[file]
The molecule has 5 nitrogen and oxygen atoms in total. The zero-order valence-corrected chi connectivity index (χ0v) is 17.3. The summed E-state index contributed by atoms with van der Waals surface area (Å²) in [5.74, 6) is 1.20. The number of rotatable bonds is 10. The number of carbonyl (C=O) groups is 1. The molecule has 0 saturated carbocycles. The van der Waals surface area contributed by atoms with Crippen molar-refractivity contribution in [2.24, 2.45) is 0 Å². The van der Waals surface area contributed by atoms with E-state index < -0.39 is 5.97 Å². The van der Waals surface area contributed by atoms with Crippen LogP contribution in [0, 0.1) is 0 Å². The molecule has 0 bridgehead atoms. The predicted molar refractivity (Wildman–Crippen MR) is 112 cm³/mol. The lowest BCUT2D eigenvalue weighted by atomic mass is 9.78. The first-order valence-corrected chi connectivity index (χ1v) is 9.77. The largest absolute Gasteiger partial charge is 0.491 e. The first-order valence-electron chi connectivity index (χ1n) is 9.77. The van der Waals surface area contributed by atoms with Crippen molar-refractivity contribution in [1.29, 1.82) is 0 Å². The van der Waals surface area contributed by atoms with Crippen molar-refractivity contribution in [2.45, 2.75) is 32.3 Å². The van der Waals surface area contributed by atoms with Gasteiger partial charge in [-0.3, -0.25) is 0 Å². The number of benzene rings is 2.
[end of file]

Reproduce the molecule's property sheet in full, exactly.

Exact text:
The molecule has 5 nitrogen and oxygen atoms in total. The zero-order valence-corrected chi connectivity index (χ0v) is 17.3. The summed E-state index contributed by atoms with van der Waals surface area (Å²) in [5.74, 6) is 1.20. The number of rotatable bonds is 10. The number of carbonyl (C=O) groups is 1. The molecule has 0 saturated carbocycles. The van der Waals surface area contributed by atoms with Crippen molar-refractivity contribution in [2.24, 2.45) is 0 Å². The van der Waals surface area contributed by atoms with E-state index < -0.39 is 5.97 Å². The van der Waals surface area contributed by atoms with Crippen LogP contribution in [0, 0.1) is 0 Å². The molecule has 0 bridgehead atoms. The predicted molar refractivity (Wildman–Crippen MR) is 112 cm³/mol. The lowest BCUT2D eigenvalue weighted by atomic mass is 9.78. The first-order valence-corrected chi connectivity index (χ1v) is 9.77. The largest absolute Gasteiger partial charge is 0.491 e. The first-order valence-electron chi connectivity index (χ1n) is 9.77. The van der Waals surface area contributed by atoms with Crippen molar-refractivity contribution in [1.29, 1.82) is 0 Å². The van der Waals surface area contributed by atoms with Crippen molar-refractivity contribution in [2.45, 2.75) is 32.3 Å². The van der Waals surface area contributed by atoms with Gasteiger partial charge in [-0.3, -0.25) is 0 Å². The number of benzene rings is 2.